Systems Thinking, Systems Practice Whether by design, accident or merely synchronicity, Checkland appears to have developed a habit of writing seminal publications near the start of each decade which establish the basis and framework for systems methodology research for that decade. Hamish Rennie, Journal of the Operational Research Society, 1992.

Thirty years ago Peter Checkland set out to test whether the Systems Engineering (SE) approach, highly successful in technical problems, could be used by managers coping with the unfolding complexities of organizational life. The straightforward transfer of SE to the broader situations of management was not possible, but by insisting on a combination of systems thinking strongly linked to real-world practice Checkland and his collaborators developed an alternative approach - Soft Systems Methodology (SSM) - which enables managers of all kinds and at any level to deal with the subtleties and confusions of the situations they face. This work established the now accepted distinction between ‘hard’ systems thinking, in which parts of the world are taken to be ‘systems’ which can be ‘engineered’, and ‘soft’ systems thinking in which the focus is on making sure the process of inquiry into real-world complexity is itself a system for learning.

Systems Thinking, Systems Practice (1981) and Soft Systems Methodology in Action (1990) together with an earlier paper Towards a Systems-based Methodology for Real-World Problem Solving (1972) have long been recognized as classics in the field. Now Peter Checkland has looked back over the three decades of SSM development, brought the account of it up to date, and reflected on the whole evolutionary process which has produced a mature SSM.

SSM: A 30-Year Retrospective, here included with Systems Thinking, Systems Practice closes a chapter on what is undoubtedly the most significant single research programme on the use of systems ideas in problem solving.

Now retired from full-time university work, Peter Checkland continues his research as a Leverhulme Emeritus Fellow.

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Book : Systems: Concepts, Methodologies and Applications (1990)

Systems: Concepts, Methodologies and Applications

Categories: Systems Thinking

Tags: bookmodellingsystems thinkingwileywilson

Publisher:John Wiley & Sons

Author(s):Wilson, Brian

Published: 1990 • ISBN: 0471927163 • 410 pages • Delivery Format: Hard Copy - Hardback

Available from: Amazon (US)Amazon (UK)Amazon (DE)

Summary

From the Publisher:

The author presents the results of his own experience in using systems ideas, assembles a coherent account of their development and application, and examines the relationship of particular systems methodologies and concepts to the nature of the problems encountered.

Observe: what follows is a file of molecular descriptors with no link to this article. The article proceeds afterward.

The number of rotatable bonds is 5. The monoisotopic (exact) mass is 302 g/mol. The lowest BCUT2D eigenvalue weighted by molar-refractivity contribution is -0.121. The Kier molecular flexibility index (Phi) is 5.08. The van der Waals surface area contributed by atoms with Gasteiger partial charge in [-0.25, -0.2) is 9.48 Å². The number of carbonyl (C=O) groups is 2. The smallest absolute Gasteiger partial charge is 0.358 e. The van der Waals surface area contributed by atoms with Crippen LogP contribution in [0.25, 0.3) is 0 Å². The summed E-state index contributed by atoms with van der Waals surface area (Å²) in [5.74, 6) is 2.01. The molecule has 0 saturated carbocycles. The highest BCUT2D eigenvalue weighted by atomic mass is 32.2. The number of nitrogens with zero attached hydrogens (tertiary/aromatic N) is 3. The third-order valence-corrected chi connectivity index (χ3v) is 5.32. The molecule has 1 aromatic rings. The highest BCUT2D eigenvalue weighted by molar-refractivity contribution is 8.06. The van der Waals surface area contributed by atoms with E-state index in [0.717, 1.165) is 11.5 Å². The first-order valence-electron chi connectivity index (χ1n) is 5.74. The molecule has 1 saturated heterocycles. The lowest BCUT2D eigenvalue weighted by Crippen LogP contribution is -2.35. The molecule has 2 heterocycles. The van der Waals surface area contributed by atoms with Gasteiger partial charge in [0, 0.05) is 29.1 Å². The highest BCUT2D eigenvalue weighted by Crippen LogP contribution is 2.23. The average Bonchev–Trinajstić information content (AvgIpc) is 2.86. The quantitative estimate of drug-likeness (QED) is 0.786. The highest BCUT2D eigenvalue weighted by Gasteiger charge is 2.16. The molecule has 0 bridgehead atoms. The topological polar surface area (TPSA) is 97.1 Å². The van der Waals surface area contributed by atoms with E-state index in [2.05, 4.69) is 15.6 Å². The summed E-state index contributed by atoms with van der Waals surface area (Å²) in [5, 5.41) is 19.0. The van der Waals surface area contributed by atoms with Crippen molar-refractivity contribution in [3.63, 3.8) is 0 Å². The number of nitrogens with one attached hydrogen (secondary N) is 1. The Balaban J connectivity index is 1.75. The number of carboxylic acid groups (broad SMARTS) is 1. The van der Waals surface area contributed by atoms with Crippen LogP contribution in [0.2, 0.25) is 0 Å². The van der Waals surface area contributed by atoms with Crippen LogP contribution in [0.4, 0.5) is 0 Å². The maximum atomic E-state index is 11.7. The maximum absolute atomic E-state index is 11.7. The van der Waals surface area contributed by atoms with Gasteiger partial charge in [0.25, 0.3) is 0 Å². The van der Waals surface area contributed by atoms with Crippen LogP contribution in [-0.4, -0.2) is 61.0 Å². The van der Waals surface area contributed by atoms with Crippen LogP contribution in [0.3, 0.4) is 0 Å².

It emphasizes problem solving and surveys the types of modeling languages appropriate to various parts of a problem spectrum in systems design. Stresses the development of a modeling language and its applications, particularly to the (soft) less well-defined/ill-structured problems, which often require a non-mathematical language based on the concept of a human activity system.

Specific problems in actual situations are discussed, including the design of a services complex, services systems and an operational system, as are the analysis of business information and role analysis.

There is also a study of management control that includes discussion of concepts that illustrate and emphasize the distinction made between management and process control. Features exercises that will help develop skills in picture building and problem solving.

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Course : T306_1 Managing Complexity: A Systems Approach (2000)

T306_1 Managing Complexity: A Systems Approach

Publisher:The Open University

Author(s):—Unknown—

Published: 2000 • Delivery Format: Online (Internet)

Summary

Provided by The Open University under their OpenLearn website as a free study units with a discussion forum. Study independently at your own pace or join a group and use the free learning tools to work with others.

Time: 20 hours
Level: Advanced

From The Open University:

Do you need to change the way you think when faced with a complex situation? This unit examines how systemic thinking and practice enables you to cope with the connections between things, events and ideas. By taking a broader perspective complexity becomes manageable and it is easier to accept that gaps in knowledge can be acceptable.

 

 

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Course : T551_1 Systems Thinking and Practice (1999)

T551_1 Systems Thinking and Practice

Publisher:The Open University

Author(s):—Unknown—

Published: 1999 • Delivery Format: Online (Internet)

Summary

Provided by The Open University under their OpenLearn website as a free study units with a discussion forum. Study independently at your own pace or join a group and use the free learning tools to work with others.

Time: 8 hours
Level: Intermediate

From The Open University:

What is systems thinking and practice? The essence of systems thinking and practice is in ‘seeing’ the world in a particular way, because how you ‘see’ things affects the way you approach situations or undertake specific tasks. This unit will help you to learn about the problems of defining a system and meet some of the key concepts used in systems theory: boundary, environment, positive and negative feedback, etc.